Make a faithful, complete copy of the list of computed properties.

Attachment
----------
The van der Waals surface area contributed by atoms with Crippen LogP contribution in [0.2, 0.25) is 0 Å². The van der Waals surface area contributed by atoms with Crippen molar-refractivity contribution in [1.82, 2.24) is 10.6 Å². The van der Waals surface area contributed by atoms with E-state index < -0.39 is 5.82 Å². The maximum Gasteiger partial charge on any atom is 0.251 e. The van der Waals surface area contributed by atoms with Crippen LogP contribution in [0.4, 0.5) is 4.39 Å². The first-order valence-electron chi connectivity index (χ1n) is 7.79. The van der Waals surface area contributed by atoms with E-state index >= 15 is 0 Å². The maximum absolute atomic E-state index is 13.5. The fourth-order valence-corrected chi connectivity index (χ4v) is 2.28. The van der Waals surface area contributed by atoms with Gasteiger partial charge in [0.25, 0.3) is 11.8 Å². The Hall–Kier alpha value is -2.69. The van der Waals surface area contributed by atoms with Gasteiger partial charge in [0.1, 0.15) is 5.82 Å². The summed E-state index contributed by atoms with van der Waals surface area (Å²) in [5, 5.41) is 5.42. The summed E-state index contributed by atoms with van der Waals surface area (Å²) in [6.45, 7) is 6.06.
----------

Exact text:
The van der Waals surface area contributed by atoms with Crippen LogP contribution in [0.2, 0.25) is 0 Å². The van der Waals surface area contributed by atoms with Crippen molar-refractivity contribution in [1.82, 2.24) is 10.6 Å². The van der Waals surface area contributed by atoms with E-state index < -0.39 is 5.82 Å². The maximum Gasteiger partial charge on any atom is 0.251 e. The van der Waals surface area contributed by atoms with Crippen LogP contribution in [0.4, 0.5) is 4.39 Å². The first-order valence-electron chi connectivity index (χ1n) is 7.79. The van der Waals surface area contributed by atoms with E-state index >= 15 is 0 Å². The maximum absolute atomic E-state index is 13.5. The fourth-order valence-corrected chi connectivity index (χ4v) is 2.28. The van der Waals surface area contributed by atoms with Gasteiger partial charge in [0.25, 0.3) is 11.8 Å². The Hall–Kier alpha value is -2.69. The van der Waals surface area contributed by atoms with Gasteiger partial charge in [0.1, 0.15) is 5.82 Å². The summed E-state index contributed by atoms with van der Waals surface area (Å²) in [5, 5.41) is 5.42. The summed E-state index contributed by atoms with van der Waals surface area (Å²) in [6.45, 7) is 6.06.